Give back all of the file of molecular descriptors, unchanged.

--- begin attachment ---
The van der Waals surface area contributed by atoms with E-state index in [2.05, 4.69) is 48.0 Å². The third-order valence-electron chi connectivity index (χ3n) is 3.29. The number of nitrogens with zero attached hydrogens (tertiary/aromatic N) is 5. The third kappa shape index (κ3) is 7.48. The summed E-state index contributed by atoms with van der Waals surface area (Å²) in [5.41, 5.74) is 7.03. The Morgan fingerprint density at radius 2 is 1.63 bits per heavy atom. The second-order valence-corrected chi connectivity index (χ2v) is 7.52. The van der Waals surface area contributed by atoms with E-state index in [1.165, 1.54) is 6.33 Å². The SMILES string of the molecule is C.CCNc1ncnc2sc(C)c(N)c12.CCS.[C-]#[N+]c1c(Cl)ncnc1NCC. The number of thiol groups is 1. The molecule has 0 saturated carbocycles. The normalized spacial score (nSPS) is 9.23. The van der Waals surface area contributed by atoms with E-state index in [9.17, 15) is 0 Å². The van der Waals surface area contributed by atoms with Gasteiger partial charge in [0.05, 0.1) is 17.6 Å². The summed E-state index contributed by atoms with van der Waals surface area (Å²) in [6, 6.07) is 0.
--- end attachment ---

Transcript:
The van der Waals surface area contributed by atoms with E-state index in [2.05, 4.69) is 48.0 Å². The third-order valence-electron chi connectivity index (χ3n) is 3.29. The number of nitrogens with zero attached hydrogens (tertiary/aromatic N) is 5. The third kappa shape index (κ3) is 7.48. The summed E-state index contributed by atoms with van der Waals surface area (Å²) in [5.41, 5.74) is 7.03. The Morgan fingerprint density at radius 2 is 1.63 bits per heavy atom. The second-order valence-corrected chi connectivity index (χ2v) is 7.52. The van der Waals surface area contributed by atoms with E-state index in [1.165, 1.54) is 6.33 Å². The SMILES string of the molecule is C.CCNc1ncnc2sc(C)c(N)c12.CCS.[C-]#[N+]c1c(Cl)ncnc1NCC. The number of thiol groups is 1. The molecule has 0 saturated carbocycles. The normalized spacial score (nSPS) is 9.23. The van der Waals surface area contributed by atoms with E-state index in [9.17, 15) is 0 Å². The van der Waals surface area contributed by atoms with Gasteiger partial charge in [0.05, 0.1) is 17.6 Å². The summed E-state index contributed by atoms with van der Waals surface area (Å²) in [6, 6.07) is 0.